Yochelson and his colleague, Samenow, locate the causes on criminal behavior in the thinking patterns of offenders (Yochelson and Samenow 1976). Their clinical work revealed that offenders often seek out excitement and engage in reckless thrill-seeking, that they believe they are personally unique, that they are disingenuous and manipulative, and that they are unable to cope with life’s challenges. Samenow’s work highlights the cognitive processes associated with criminal offending. Walters 1995 used Yochelson and Samenow’s theory and developed an assessment of criminal thinking styles, the Psychological Inventory of Criminal Thinking Scales (PICTS). The theory of the criminal personality has been critiqued by a number of scholars. Keller 1980 views Yochelson and Samenow’s theory as too simplistic, while Wulach 1988 asserts that the criminal personality is merely a restatement of Hervey Cleckley’s concept of the psychopath.

  • Keller, Oliver J. 1980. The criminal personality or Lombroso revisited. Federal Probation 44:37–43.

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    Contemporary criticism of Yochelson and Samenow’s criminal personality. Argues that the theory is too simplistic to explain crime and delinquency in that it fails to account for a possible typology of criminals.

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  • Walters, Glenn D. 1995. The psychological inventory of criminal thinking styles part 1: Reliability and preliminary validity. Criminal Justice and Behavior 22:307–325.

    DOI: 10.1177/0093854895022003008Save Citation »Export Citation »E-mail Citation »

    Describes the Psychological Inventory of Criminal Thinking Scales (PICTS), an assessment developed to measure criminal thinking. Also outlines the process of developing such an instrument. The author suggests that PICTS scores could provide treatment personnel targets for change in order to reduce recidivism.

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  • Wulach, James S. 1988. The criminal personality as a DSM-III-R antisocial, narcissistic, borderline, and histrionic personality disorder. International Journal of Offender Therapy and Comparative Criminology 32:185–199.

    DOI: 10.1177/0306624X8803200303Save Citation »Export Citation »E-mail Citation »

    The author compared the criminal personality described by Yochelson and Samenow 1976 to the diagnostic criteria set for the revised third edition of the DSM. Concludes that the criminal personality, rather than being a unique typology of offender, is instead a description of Hervey Cleckley’s psychopath.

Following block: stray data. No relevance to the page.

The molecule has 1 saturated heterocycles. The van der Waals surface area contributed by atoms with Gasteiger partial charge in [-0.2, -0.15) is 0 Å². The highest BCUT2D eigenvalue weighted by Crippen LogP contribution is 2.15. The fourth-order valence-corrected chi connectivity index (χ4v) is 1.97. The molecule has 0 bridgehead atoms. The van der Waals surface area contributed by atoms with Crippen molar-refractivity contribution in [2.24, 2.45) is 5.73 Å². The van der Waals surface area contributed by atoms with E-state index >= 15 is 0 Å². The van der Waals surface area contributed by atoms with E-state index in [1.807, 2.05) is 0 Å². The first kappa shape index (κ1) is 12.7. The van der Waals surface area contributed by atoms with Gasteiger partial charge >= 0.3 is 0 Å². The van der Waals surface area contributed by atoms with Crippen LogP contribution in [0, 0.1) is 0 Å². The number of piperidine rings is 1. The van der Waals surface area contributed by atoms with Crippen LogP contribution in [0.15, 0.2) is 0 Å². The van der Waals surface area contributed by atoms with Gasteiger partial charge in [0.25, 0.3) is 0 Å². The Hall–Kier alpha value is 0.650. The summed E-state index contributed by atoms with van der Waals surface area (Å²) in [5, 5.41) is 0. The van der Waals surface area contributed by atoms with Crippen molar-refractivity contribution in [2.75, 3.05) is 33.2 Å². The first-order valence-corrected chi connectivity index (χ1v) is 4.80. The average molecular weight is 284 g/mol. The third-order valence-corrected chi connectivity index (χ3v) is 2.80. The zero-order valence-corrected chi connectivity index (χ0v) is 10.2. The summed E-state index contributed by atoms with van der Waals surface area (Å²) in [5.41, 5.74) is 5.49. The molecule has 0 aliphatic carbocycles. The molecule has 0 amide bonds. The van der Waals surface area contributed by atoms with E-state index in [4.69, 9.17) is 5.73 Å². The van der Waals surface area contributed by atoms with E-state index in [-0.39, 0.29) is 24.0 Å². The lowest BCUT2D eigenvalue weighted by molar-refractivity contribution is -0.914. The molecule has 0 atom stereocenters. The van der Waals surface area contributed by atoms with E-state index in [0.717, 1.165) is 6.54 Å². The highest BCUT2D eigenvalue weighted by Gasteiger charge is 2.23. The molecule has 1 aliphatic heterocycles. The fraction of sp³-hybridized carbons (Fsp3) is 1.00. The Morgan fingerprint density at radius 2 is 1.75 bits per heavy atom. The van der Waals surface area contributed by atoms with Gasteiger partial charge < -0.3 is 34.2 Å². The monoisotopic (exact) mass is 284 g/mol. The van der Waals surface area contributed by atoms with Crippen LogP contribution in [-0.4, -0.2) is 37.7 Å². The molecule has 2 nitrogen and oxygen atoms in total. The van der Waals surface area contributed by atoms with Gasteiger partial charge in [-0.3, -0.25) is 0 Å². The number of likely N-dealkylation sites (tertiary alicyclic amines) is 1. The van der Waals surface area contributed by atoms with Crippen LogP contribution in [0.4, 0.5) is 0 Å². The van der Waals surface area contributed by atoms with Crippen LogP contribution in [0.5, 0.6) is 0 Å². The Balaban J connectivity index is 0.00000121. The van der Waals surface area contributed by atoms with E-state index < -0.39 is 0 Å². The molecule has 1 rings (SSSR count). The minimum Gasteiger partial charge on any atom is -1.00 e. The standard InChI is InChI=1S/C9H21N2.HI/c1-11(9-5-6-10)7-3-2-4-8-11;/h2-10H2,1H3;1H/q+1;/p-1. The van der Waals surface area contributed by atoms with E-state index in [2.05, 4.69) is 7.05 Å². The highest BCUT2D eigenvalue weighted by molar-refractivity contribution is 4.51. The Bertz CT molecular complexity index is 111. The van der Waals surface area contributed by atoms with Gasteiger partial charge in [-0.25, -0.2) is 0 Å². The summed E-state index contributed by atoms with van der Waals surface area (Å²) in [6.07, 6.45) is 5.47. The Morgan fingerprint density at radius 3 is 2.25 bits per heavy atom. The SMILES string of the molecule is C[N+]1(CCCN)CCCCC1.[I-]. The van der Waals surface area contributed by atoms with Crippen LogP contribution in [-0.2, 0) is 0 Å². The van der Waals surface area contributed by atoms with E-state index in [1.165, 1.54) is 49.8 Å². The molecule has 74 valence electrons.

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  • Yochelson, Samuel, and Stanton E. Samenow. 1976. The criminal personality. Vol. 1, A profile for change. New York: Jason Aronson.

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    The original work proposing a criminal personality detectable through criminal thinking patterns and verbalizations, rather than the type of crime or frequency of crime commission.

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Megargee’s Overcontrolled/Undercontrolled Personality

Megargee based his theory in Freudian psychodynamics, which posits that human personality is comprised of three parts: the id, the ego, and the superego (Megargee, et al. 1967). The purpose of the ego is to balance the demands of the id, the instinctual drives, with those demands of the superego, the moral part of the mind. The ego can be understood as an internalized code of norms and acceptable behaviors that allow both the id and superego to be satisfied. The ego develops through interactions with others as the individual grows up, making effective parenting particularly important. Crime results when the ego places either too many or too few controls over the id. Overcontrolled individuals experience normal frustrations but are unable to release them in even socially acceptable ways until they finally are overwhelmed and act out aggressively. Conversely, the undercontrolled individual will act out aggressively whenever he senses provocation. The research at that time was not capable of differentiating between undercontrolled and overcontrolled criminals, so Megargee developed the Minnesota Multiphasic Personality Inventory (MMPI) overcontrolled hostility (MMPI O-H) scale. While criticisms have been raised that the MMPI O-H permits excessive negative response bias (Megargee and Cook 1975), empirical testing of the predictive validity of the MMPI O-H on a sample of Icelandic prisoners found a relationship between overcontrolled hostility and deception (Gugjonsson, et al. 1991).

  • Gudjonsson, Gisli H., Hannes Petursson, Heiddis Sigurdardottir, and Sigurgisli Skulason. 1991. Overcontrolled hostility among prisoners and its relationship with denial and personality scores. Personality and Individual Differences 12:17–20.

    DOI: 10.1016/0191-8869(91)90127-WSave Citation »Export Citation »E-mail Citation »

    An empirical evaluation of Megargee’s theory using prisoners in Iceland as subjects. The main finding of this study was that the overcontrolled offender typically also engages in deception, both of himself and others, to gain social approval.